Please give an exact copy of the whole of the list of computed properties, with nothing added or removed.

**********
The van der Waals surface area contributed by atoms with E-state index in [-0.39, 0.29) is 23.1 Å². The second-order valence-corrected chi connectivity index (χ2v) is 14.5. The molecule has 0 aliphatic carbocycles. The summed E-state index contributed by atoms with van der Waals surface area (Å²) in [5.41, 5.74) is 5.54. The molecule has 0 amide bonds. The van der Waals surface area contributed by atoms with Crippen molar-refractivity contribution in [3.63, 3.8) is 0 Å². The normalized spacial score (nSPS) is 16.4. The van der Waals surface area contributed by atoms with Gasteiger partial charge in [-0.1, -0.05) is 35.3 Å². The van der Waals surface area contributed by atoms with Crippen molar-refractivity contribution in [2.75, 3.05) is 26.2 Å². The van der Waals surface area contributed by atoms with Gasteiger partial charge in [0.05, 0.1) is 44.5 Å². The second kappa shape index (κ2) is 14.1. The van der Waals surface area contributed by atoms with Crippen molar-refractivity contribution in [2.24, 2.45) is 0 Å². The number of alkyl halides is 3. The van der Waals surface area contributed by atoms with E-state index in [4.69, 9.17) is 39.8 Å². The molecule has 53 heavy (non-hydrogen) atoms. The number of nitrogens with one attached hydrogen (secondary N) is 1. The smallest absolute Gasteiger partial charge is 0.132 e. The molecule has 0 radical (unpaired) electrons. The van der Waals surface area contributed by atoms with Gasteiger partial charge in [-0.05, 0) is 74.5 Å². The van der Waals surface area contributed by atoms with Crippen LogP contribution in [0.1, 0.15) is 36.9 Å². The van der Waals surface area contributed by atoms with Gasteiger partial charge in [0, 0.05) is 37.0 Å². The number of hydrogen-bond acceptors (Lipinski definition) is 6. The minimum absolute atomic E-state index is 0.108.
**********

The van der Waals surface area contributed by atoms with E-state index in [-0.39, 0.29) is 23.1 Å². The second-order valence-corrected chi connectivity index (χ2v) is 14.5. The molecule has 0 aliphatic carbocycles. The summed E-state index contributed by atoms with van der Waals surface area (Å²) in [5.41, 5.74) is 5.54. The molecule has 0 amide bonds. The van der Waals surface area contributed by atoms with Crippen molar-refractivity contribution in [3.63, 3.8) is 0 Å². The normalized spacial score (nSPS) is 16.4. The van der Waals surface area contributed by atoms with Gasteiger partial charge in [-0.1, -0.05) is 35.3 Å². The van der Waals surface area contributed by atoms with Crippen molar-refractivity contribution in [2.75, 3.05) is 26.2 Å². The van der Waals surface area contributed by atoms with Gasteiger partial charge in [0.05, 0.1) is 44.5 Å². The second kappa shape index (κ2) is 14.1. The van der Waals surface area contributed by atoms with Crippen molar-refractivity contribution in [2.24, 2.45) is 0 Å². The number of alkyl halides is 3. The van der Waals surface area contributed by atoms with E-state index in [4.69, 9.17) is 39.8 Å². The molecule has 53 heavy (non-hydrogen) atoms. The number of nitrogens with one attached hydrogen (secondary N) is 1. The smallest absolute Gasteiger partial charge is 0.132 e. The molecule has 0 radical (unpaired) electrons. The van der Waals surface area contributed by atoms with Gasteiger partial charge in [-0.05, 0) is 74.5 Å². The van der Waals surface area contributed by atoms with Crippen LogP contribution in [0.1, 0.15) is 36.9 Å². The van der Waals surface area contributed by atoms with Gasteiger partial charge in [0, 0.05) is 37.0 Å². The number of hydrogen-bond acceptors (Lipinski definition) is 6. The minimum absolute atomic E-state index is 0.108.